Happy Tuesday, folks. Welcome to the first Morning Brews of Game Week. This morning I’m taking a look at explosive plays, both how they help and hurt Michigan—and how they might factor into Saturday’s game. We also check in on a few Michigan non-rev teams as well.
Let’s get to it:
Michigan is losing the battle of explosive plays
If you will permit me, this morning’s Brews will be have on the advanced stats. Perhaps it’s my fondness for baseball, but I’m a big believer in advanced stats and sabermetrics. I think they provide insight into sports that the ‘eye’ test just doesn’t. They allow you to quantify and explain what you see on the field, and they allow you to extrapolate—to predict or anticipate future outcomes—in ways beyond oblique statements like ‘well, we’re strong against the run so we can shut down team X.’
This morning I want to talk about IsoPPP, or, as Bill Connolly calls it in his simplified “five factors” version of the S&P system he posts on SBN, explosiveness. What this stat shows is how successful a team was on plays when that team was ‘successful’. Put another way, IsoPPP seeks to quantify on a points per play basis how much each successful play was worth. Bill’s definition of a successful play is, “50 percent of necessary yardage on first down, 70 percent on second down, and 100 percent on third and fourth down.” So, 5+ yards on a 1st and 10 situation, and so forth.
Now, even the best teams aren’t going to have a ‘successful’ outcome on every play. In fact, the national average this year is 40.4%. The best team in this category is Ohio State, which has a successful outcome on 55.7% of their play - which is pretty great, to be honest. The team that holds opponents to the least successful plays is Michigan. Don Brown’s defense holds opponents to a paltry 29.5% success rate (which is also pretty great). But, as the IsoPPP stat seeks to illustrate, it’s not just rate of success that matters, but how successful teams were on their successful plays that matters.
For Michigan, the problem is the big play - which we’ve seen haunt Michigan in several games this year. Plays like Saquon Barkley’s long TD runs in the Penn State game are but one example of this. How important is the big play? Connolly says, “If you win the explosiveness battle (using PPP), you win 86 percent of the time.”
While Michigan’s defense routinely keeps opposing teams behind the chains, when they slip up it’s usually costly. Despite massive turnover from last year’s unit that finished the year ranked No. 2, Don Brown has again put together a formidable squad. This year’s defense is No. 3 against the pass and No. 11 against the run. However, the IsoPPP against the run is 116th in the FBS and the IsoPPP against the pass is 93rd in the FBS.
On offense, Michigan and Ohio State both have an IsoPPP of 1.21. Unfortunately, Ohio State’s defense has an IsoPPP of 1.07—meaning that Michigan will find it hard to spring big plays for the second week in a row (Wisconsin’s defense has an IsoPPP of 1.03). On the other hand, Michigan’s relative susceptibility to surrendering big plays means that Ohio State may have more explosive plays than normal against the Wolverines.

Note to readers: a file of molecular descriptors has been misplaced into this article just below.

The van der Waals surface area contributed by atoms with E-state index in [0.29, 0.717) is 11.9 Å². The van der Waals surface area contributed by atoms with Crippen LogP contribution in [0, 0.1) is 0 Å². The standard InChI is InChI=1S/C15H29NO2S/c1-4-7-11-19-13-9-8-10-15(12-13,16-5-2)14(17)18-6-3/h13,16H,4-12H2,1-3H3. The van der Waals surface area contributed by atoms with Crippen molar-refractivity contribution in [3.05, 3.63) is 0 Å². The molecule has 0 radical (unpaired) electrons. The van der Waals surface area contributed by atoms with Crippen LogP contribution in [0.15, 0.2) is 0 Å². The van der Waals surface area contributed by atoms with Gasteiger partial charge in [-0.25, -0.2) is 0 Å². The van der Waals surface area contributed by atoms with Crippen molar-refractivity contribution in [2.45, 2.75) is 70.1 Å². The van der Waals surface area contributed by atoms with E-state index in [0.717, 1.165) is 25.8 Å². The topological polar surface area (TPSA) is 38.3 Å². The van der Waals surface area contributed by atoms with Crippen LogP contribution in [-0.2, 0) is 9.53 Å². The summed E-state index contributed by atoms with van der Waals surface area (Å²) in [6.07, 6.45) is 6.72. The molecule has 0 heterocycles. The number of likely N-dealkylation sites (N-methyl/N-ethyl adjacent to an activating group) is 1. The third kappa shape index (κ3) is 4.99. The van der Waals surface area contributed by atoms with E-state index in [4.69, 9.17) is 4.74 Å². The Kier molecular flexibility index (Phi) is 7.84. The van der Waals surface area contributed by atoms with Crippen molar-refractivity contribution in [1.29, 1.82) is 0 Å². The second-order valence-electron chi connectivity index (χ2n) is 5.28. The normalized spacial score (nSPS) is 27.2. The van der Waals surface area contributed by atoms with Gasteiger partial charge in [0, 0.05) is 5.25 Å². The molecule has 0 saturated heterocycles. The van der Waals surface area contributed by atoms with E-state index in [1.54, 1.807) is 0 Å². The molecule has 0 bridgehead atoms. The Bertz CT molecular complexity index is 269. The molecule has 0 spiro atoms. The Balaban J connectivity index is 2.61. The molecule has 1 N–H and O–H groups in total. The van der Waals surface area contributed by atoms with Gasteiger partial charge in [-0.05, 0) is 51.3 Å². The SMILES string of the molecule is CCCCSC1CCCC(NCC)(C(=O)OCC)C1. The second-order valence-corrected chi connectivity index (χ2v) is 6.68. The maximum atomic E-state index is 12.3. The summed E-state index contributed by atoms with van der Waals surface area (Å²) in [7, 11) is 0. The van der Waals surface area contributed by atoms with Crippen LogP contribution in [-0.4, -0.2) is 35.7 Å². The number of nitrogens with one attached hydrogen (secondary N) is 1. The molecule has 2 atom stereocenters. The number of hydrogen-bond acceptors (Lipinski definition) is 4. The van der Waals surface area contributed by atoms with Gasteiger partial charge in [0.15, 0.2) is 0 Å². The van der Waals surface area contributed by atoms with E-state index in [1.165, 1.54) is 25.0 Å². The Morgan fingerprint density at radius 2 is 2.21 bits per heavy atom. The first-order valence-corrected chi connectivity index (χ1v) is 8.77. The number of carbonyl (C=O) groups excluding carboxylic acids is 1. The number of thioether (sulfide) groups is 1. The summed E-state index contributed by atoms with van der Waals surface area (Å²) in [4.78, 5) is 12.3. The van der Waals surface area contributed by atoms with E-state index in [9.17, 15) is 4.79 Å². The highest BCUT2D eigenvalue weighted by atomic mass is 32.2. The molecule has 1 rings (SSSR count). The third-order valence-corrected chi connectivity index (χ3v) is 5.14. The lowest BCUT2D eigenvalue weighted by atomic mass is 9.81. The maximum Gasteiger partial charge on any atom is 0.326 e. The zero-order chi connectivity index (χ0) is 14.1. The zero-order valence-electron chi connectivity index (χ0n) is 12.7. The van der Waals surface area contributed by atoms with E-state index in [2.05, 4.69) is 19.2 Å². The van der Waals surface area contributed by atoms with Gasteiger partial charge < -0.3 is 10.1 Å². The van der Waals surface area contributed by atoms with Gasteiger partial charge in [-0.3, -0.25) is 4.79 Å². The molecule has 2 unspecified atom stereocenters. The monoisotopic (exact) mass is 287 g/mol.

Big plays could, one way or the other, could make the difference on Saturday. Last night, Jim Harbaugh said that he believed this squad was close to being a great team. Limiting the damage done by big plays would be a step toward that great team we would all like to see on the field.
After rattling off 18 consecutive victories, Michigan field hockey’s season came to an end in the Final Four. No. 9 Maryland topped the No. 3 Wolverines by the score of 5-1 last Friday. The Terrapins jumped out to a 2-0 lead in the first half, and stretched their lead to 3-0 in the second half before Michigan found the net. Alas, Carly Bennett’s goal wasn’t enough to spark a comeback from the Wolverines, and Maryland added two more before the game was through. Michigan’s 21 wins this season set a program record.
Hockey was on the road this past weekend at No. 9 Wisconsin and the Wolverines came away with a loss and a shootout win. On Friday, Michigan fell by the score of 7-3. Michigan outshot the Badgers 37-28, but Wisconsin found the back of the net early and often. On Saturday, Michigan and Wisconsin played to a 4-4 draw, before the Wolverines took the conference point in the shootout 2-0. Michigan is now 6-4-2 (2-2-2) in Mel Pearson’s inaugural season.
Michigan Volleyball tallied two big victories this past week, topping No. 8 Michigan State and No. 15 Purdue. On Wednesday, the Wolverines bested the Spartans in straight sets (25-20, 27-25, 25-23). On Saturday, Michigan needed a fourth set to get by the Boilermakers, but got the job done nonetheless (23-25, 25-22, 25-22, 25-22). With last week’s results, Michigan moves to 19-11 (9-9) on the year. Their regular season will conclude with two matches this week. They’ll again face Purdue on Wednesday, and on Friday the team will take on Indiana.